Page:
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Senior citizens have always been a very reliable voting bloc in the United States.  We assume that this is because they have the time to go vote.  While that might be somewhat true, the fact is that retired people are most vulnerable to any policy changes made by the government.  When Social Security constitutes a sizable part of your income and Medicare is your only option for health care, voting is much more than just your civic duty – it becomes the most important thing you must do to maintain your quality of life.

Just like all older voters, older Asian Voters are more likely to be registered and to vote. They reliably show up to the polls to vote in larger numbers than their younger brethren.  Infact, in presidential elections, voter turnout is even higher for foreign born Asians than those that are U.S. born.

According to the National Survey of Older Voters During COVID-19: Asian Americans, conducted by the Harris Poll on behalf of AARP, although 86% are “very likely” to vote in 2020, the majority of Asian American voters 50+ are not being engaged or contacted by either party affiliation (61%) or community organizations (74%), according to (AAVS).

This data is so puzzling but what does this mean and how does this impact this large voting bloc?  It means that this group is invisible.

When you think of a Asian American voter, your mind immediately conjures up a 30 something year old, highly educated person with a good paycheck; painting a picture of a young, educated, middle class person.  This image belies the fact that many of these voters are senior citizens or at least 50+ and this is the demographic that AARP  (American Association of Retired Persons) is interested in.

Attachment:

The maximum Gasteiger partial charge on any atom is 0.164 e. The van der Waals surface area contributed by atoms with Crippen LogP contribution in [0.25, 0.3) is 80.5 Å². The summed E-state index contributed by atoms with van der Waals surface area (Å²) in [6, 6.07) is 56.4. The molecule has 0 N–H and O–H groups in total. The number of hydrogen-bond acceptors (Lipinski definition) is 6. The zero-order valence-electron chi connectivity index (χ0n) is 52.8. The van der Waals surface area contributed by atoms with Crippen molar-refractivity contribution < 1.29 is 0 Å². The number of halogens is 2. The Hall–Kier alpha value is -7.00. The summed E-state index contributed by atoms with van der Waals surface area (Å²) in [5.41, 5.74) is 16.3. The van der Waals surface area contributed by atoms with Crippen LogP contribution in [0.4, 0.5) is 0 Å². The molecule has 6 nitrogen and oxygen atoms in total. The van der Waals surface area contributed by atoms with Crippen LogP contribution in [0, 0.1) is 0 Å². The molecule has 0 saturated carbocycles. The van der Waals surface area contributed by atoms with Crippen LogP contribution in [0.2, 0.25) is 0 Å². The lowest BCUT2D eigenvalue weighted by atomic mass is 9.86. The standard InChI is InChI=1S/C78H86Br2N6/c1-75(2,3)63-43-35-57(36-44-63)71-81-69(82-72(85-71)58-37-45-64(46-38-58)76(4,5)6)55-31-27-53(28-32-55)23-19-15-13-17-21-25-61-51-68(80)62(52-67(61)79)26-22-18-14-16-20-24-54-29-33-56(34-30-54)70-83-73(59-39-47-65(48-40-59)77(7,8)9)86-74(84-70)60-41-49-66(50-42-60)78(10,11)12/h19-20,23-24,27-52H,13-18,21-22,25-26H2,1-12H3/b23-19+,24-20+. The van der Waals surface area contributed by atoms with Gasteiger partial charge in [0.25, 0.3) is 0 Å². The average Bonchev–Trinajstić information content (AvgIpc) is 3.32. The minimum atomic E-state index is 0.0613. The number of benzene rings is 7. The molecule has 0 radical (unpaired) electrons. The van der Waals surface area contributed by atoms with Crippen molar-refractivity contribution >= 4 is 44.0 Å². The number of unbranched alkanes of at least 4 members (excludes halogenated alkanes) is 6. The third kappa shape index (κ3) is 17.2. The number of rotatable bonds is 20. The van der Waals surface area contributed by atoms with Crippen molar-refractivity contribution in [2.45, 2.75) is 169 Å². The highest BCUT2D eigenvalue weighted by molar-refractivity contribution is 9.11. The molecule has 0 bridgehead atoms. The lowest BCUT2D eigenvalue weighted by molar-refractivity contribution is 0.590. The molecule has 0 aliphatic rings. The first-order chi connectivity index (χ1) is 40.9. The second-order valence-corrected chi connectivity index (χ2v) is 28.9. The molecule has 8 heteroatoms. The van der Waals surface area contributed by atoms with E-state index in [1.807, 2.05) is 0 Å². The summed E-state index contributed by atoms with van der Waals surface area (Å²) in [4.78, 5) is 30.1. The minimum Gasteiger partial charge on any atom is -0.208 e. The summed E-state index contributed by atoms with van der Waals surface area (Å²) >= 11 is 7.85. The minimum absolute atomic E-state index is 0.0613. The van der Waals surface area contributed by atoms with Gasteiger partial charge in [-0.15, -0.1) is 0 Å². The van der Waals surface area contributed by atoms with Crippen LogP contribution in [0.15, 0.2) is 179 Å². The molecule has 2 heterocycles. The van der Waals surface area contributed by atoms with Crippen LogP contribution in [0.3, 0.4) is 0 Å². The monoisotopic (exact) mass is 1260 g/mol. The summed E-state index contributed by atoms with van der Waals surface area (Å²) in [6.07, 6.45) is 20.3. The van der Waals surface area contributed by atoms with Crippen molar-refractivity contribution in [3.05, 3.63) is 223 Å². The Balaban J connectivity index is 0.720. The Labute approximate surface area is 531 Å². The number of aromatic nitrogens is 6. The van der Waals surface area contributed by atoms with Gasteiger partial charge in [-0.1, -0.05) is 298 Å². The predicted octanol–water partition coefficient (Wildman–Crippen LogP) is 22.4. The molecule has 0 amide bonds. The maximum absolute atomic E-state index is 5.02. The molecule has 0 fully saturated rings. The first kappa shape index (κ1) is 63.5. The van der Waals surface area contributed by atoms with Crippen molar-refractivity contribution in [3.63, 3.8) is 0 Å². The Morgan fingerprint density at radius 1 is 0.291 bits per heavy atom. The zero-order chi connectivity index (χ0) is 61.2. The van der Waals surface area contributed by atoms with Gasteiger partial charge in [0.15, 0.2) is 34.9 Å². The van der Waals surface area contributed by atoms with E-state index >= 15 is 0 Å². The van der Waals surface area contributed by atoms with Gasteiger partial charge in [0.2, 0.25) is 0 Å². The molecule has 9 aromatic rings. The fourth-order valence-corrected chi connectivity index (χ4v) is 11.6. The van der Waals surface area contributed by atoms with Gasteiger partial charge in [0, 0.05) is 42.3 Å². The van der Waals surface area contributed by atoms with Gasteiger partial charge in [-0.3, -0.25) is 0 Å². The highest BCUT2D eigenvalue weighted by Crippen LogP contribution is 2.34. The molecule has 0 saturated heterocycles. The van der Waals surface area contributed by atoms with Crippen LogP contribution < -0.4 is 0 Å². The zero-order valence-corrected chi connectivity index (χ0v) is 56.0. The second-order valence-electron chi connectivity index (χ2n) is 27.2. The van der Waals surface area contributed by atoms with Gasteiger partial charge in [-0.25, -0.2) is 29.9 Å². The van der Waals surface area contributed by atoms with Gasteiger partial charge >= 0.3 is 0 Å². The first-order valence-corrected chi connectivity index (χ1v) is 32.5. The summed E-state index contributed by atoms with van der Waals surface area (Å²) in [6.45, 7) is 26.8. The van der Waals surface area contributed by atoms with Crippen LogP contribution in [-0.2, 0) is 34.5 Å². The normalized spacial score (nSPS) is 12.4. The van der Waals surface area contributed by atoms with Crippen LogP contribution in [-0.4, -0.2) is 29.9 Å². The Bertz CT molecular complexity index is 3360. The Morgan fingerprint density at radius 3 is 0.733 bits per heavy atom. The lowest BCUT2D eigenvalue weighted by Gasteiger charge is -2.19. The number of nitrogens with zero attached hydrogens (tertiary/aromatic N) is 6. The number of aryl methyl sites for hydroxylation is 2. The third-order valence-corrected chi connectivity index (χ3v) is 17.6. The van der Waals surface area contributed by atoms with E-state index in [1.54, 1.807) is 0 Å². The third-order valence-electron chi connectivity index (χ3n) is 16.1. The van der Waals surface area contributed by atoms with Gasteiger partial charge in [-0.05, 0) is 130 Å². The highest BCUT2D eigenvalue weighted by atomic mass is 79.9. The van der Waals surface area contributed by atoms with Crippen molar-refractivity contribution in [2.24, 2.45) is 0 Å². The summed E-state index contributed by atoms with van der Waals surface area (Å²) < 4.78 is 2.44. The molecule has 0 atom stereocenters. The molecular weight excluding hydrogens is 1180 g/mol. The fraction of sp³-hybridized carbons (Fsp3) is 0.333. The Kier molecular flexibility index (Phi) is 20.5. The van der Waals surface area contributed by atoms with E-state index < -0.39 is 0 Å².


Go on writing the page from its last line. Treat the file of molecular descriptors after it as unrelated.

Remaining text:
Turning 50 is life changing in many ways, but the significance of that particular number becomes even more acute when you receive your welcome package from AARP.  I am not old and I am certainly not retiring anytime soon you think and you are right.  But AARP is not just for old, retired people.

AARP is working to have your (50+)  voice heard on the issues that matter to this demographic.  Protecting social security and medicare, lowering prices of prescription drugs, and ensuring your right to vote safely among many other issues. While these might not be issues that are top of mind for you at 50, you know it will be very soon.

Speakers at the Oct 21 AARP briefing released new findings from recent national surveys exploring the key priorities and concerns of Asian American voters aged 50 and older. Results from the 2020 Asian American Voter Survey (AAVS), conducted by AAPI Data on behalf of AARP, APIAVote and Asian Americans Advancing Justice-AAJC, show that 93% of Asian Americans 50-plus view health care as important heading into the election, making it the top most important issue. Jobs and the economy follow as the second most important issue, with 89% of respondents citing them either as “extremely” or “very” important.